Here are some images from the Alaskan cruise we took in 2004. My mother-in-law paid for all of us to go on this once-in-a-lifetime trip.

Hey, what can I say? I married well. Thanks mum!

14 thoughts on “Summer Vacation Photos”

  1. Hello Tim,
    Thanks for reading my blog and taking the trouble to comment. I haven’t been to the Caribbean but hope to do so one of these days. I’m pleased you enjoyed the pictures.

  2. Whao your alaskan cruise looks amazing, I would like to travel in.
    On my summer vacation I visited the Caribbean for a single vacation, I spent unforgettable 6 nights 7 days at charlisangels escorts resort in luxury beach front villa. Nice bolg… I am looking forward to experience a trip to Alaska.

  3. Hi Jude,
    Thanks for visiting my blog and leaving a comment.

    Although I use Macs, I sometimes have to teach on the Windows platform, so truly both platforms are not that different.

    From my personal experience I’ve found Macs to be more user-friendly.

    A new Mac Mini is not that expensive. It would be a nice place to try the platform without costing an arm and a leg. Plus the iLife Suite I mentioned comes bundled with the computer.

    My sister-in-law, a Windows user, loves her iMac and especially her iLife suite which allows her to do exactly what I mention.

    If you’re still hesitant about switching because of applications, the IntelMacs can run Windows so your applications on the Windows side can still be used.

    I have a Windows partition on my MacBook Pro and MacPro (desktop) out of necessity because I need to see how Photoshop behaves in the Windows environment.

    Let me know if you have any other questions.

  4. Great suggestions. I struggle with this all the time. But I’ve settled on my Canon Powershot in my handbag – I carry it on me at all times, and my Rebel xSi for ‘moments’. My maijor struggle right now is what to upgrade my computer to – I currently have a PC and I use Photoshop Elements. I’d like to buy a Mac, but that means installing a Windows mirror, and I’m not sure I want the hassle. If you have any recommendations I’d be grateful!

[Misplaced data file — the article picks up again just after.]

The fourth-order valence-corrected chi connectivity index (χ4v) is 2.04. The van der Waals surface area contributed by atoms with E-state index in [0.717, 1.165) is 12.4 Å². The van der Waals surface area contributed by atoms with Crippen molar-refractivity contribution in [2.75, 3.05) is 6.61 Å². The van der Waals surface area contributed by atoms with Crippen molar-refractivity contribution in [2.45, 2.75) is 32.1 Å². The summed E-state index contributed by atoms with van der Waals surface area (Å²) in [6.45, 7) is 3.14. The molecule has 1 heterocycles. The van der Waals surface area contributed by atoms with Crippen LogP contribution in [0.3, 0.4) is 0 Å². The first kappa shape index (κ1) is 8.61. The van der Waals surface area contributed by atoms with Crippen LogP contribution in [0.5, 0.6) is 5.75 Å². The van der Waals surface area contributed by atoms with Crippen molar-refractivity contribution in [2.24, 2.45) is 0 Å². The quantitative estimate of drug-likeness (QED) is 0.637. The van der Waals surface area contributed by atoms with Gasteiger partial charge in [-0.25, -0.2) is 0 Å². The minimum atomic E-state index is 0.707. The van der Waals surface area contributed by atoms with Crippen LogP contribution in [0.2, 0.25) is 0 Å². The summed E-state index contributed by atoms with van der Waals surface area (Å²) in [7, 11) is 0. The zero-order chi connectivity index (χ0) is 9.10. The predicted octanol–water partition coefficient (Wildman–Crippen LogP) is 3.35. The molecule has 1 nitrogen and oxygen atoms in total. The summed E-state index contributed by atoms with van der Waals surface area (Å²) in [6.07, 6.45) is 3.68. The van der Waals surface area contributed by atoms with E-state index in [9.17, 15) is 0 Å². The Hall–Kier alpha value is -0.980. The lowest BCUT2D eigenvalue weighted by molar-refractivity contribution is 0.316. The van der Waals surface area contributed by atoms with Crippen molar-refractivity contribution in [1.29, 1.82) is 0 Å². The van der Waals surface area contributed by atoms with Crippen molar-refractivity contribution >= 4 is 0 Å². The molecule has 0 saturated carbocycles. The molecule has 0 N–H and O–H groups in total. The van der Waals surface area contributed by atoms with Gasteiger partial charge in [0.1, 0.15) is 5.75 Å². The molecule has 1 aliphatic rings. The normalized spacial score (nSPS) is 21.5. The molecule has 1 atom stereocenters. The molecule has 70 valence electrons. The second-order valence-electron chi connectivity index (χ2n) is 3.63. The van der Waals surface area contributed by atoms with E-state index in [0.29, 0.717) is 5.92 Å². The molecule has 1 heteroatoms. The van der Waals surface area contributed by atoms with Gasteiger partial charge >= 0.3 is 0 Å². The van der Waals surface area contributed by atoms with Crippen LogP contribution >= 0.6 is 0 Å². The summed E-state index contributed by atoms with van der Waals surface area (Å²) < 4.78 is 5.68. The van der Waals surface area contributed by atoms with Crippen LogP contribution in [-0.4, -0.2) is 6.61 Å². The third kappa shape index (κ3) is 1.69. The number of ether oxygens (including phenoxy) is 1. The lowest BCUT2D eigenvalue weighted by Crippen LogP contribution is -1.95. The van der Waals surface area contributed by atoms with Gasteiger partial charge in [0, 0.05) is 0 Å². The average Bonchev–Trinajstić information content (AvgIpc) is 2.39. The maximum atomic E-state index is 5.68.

Thanks for the wonderful tips all over this site!

  5. Jennifer!
    How nice of you to stop by and leave a comment! I am always exploring avenues to coach. The long 13-week semesters classes at RCC isn’t for everyone. Give me a call and I’ll see if I can arrange something for smaller classes.

    I think you did good buying a Canon 30D. That is a very nice camera. It is much more user-friendly than the Rebel models with higher megapixel count.
    You should subscribe to my blog because there will be things you can pick up on the posts.

  6. Hey Pete, thanks for sharing this with me. I was sad that I wasn’t able to attend the class as much as I would have liked. I am still shooting and just recently bought a canon 30d – if you are doing any more classes I would love to try and attend. I am now trying to wrap my brain around the affects of lighting – and still working on aperture, iso speed, and shutter speed – I am some what challenged with getting the photo I want, but I am slowly catching on – but of course, classes would help :))

  7. Tina!
    Thanks so much for stopping by and commenting. Yes, it was definitely a great vacation. The pampering by the waiters and their attentiveness to us made us feel special. Mind you, I know how hard their work can be. I used to be a cabin attendant so I know.
    Love your blog by the way!

  8. Hello Crystal,
    Thank you for stopping by and commenting. If you’re on a Mac, the tutorials on how to use iPhoto will be a good place to start. If you’re on Windows, I’m sure there are similar organizational software which allow you to do so. The 3 such software I can think of are iView Media Pro, Canto Cumulus, Extensis Portfolio. Bear in mind, the more pictures you have the harder the application will have to work. At some point, I think Aperture and Lightroom will be the ones most photographers will end up using because of their integration with Photoshop.

    I think you should adopt some strategies starting now when you go on vacation. Take good notes. Once you have it organized you can upload your images onto a blog or photo-sharing website like Flickr. I don’t use those because I have a webserver with my own domain name.

    If you’re on the Windows platform, I’m sorry I can’t offer you more advice. Truly the path is the same. Computers are just tools like the difference between Canon and Nikon.

  9. Fantastic pictures! Thank you for the wonderful advice on how to categorize & organize photos better. I do have two full harddrives full of pictures! I have most of them in named files, but they need SO much more help(smile) so thank you so much!

  10. Not sure this came through the first time.I really enjoyed looking at the photos and reading the tips. You are an excellent writer and photographer. Keep sending them!